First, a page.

Dunkley, Ferdinand Luis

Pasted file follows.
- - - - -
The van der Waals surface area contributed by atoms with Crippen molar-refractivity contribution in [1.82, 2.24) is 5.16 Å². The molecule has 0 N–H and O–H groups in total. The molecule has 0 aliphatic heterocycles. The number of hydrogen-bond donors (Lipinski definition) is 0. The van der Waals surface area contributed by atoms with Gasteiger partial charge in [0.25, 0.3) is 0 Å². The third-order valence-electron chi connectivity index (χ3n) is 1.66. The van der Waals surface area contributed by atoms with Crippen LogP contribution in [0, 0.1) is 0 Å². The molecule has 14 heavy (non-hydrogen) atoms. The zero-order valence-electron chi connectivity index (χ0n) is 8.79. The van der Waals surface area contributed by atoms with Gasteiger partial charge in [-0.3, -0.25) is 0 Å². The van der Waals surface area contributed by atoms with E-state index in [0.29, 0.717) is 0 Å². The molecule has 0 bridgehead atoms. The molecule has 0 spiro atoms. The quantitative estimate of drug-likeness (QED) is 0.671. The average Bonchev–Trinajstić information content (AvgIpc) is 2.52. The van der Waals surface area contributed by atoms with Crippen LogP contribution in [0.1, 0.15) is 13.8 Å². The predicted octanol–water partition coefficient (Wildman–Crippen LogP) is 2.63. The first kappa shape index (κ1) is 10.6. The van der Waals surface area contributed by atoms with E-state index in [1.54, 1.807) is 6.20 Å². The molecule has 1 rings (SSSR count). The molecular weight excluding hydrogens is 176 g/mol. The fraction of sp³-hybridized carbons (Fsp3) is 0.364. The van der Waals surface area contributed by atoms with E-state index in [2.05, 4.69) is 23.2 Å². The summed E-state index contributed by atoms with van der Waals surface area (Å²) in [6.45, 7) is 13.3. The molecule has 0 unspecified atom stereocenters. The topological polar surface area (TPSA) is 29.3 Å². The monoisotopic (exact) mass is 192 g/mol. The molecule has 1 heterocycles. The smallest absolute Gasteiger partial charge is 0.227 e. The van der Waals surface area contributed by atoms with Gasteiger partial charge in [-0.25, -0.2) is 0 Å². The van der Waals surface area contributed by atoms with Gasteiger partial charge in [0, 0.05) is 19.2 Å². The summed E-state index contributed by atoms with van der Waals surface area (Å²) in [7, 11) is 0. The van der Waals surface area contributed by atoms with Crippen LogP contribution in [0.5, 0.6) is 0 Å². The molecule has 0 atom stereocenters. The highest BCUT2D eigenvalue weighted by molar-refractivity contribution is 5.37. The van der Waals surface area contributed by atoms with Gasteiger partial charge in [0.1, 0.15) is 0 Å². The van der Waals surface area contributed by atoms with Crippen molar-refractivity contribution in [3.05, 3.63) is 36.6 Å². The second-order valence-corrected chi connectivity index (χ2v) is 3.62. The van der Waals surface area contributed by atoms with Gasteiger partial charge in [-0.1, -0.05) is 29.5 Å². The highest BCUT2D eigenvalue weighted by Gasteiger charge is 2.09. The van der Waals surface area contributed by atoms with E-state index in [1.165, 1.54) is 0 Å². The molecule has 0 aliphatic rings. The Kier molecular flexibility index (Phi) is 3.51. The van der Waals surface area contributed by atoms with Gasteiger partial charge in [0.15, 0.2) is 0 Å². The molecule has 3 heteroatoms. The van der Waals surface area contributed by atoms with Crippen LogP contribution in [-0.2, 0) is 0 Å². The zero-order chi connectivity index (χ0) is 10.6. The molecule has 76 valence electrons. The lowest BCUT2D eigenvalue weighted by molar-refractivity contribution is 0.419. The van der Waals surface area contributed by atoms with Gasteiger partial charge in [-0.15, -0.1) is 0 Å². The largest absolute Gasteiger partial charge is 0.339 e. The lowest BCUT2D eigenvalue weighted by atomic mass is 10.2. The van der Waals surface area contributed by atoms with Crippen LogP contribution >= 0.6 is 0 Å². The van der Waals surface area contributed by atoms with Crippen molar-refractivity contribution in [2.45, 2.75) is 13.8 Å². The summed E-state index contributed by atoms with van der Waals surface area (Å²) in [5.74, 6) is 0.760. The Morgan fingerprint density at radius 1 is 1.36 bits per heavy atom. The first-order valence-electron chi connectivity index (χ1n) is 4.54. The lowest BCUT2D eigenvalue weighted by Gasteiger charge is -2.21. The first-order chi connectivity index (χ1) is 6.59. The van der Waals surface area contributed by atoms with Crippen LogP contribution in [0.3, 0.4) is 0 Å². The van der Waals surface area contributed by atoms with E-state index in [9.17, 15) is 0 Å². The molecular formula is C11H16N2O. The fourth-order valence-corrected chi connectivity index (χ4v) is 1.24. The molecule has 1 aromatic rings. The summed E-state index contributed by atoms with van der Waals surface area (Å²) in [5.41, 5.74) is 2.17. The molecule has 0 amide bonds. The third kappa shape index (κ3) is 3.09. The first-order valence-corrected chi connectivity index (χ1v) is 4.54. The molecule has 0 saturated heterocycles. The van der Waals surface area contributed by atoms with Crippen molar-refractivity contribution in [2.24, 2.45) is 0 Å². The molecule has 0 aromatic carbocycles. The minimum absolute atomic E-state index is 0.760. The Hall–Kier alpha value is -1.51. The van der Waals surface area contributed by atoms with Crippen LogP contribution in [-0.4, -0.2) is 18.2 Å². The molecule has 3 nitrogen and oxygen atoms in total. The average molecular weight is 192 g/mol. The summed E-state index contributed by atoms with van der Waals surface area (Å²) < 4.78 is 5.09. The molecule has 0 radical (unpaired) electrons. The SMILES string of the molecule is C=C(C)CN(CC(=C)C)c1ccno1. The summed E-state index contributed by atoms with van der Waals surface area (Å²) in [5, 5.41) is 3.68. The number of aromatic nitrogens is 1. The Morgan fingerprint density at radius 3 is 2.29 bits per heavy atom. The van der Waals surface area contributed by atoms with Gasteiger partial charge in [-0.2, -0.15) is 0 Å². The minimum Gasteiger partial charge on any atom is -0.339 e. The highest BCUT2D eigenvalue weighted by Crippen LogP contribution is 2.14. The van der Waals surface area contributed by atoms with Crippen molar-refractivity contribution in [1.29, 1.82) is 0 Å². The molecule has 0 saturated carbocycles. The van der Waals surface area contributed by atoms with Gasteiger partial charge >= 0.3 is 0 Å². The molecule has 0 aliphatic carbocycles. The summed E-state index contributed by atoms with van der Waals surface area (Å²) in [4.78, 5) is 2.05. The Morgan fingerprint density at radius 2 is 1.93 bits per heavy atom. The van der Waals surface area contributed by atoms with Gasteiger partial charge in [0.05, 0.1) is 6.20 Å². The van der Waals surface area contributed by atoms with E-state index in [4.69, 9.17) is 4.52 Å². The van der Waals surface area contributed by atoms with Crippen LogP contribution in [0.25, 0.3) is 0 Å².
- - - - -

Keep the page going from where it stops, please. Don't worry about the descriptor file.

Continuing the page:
Composer and organist, who was born in London and studied first under G. A. Higgs, from 1885 to 1886, and then was a pupil in the practising schools of St. John's, Battersea, under Edward Mills. He studied at Trinity College, London, under E. H. Turpin, in composition and gained, in 1886, a scholarship for composition in the Royal College of Music, where, for four years he was a pupil in composition of Dr. Hubert Parry, and studied organ under George Martin and piano under Barnett. Mr. Dunkley's first position was that of organist at St. Jude's, London, from 1885 to 1887. From 1892 to 1893 he was director of music at Battersea Grammar School and was made a fellow of the Royal College of Organists in 1886. His first composition was a suite for orchestra, which gained the prize of fifty guineas, offered by the directors of the Promenade concerts at Her Majesty's Theatre, in 1889. In 1893 Mr. Dunkley came to America and was appointed Master of Music in St. Agnes* School, Albany, N. Y.; then moved to Asheville, N. C, where he resided two years, from 1899 to 1901. He then removed to New Orleans, where he now resides, as organist of St. Paul's Episcopal Church and of Touro Synagogue. Since 1902 he has conducted the New Orleans Choral-Symphony Society. Mr. Dunkley gave organ recitals at the World's Fair, St. Louis, and at the Buffalo Exposition. His compositions include The Wreck of the Hesperus, a ballad for chorus and orchestra, which was performed with success at the Crystal Palace, London, in 1894; The Elected Knight, for male chorus with piano accompaniment; an elegie for piano; an anthem, O Come All Ye  Faithful; numerous songs and smaller pieces. He has also written several works for the Jewish Synagogue, including an anthem, From Sinai's Crest; a Sabbath Eve service and a setting of the Adon Olom, which has been pronounced by some authorities as the finest ever written.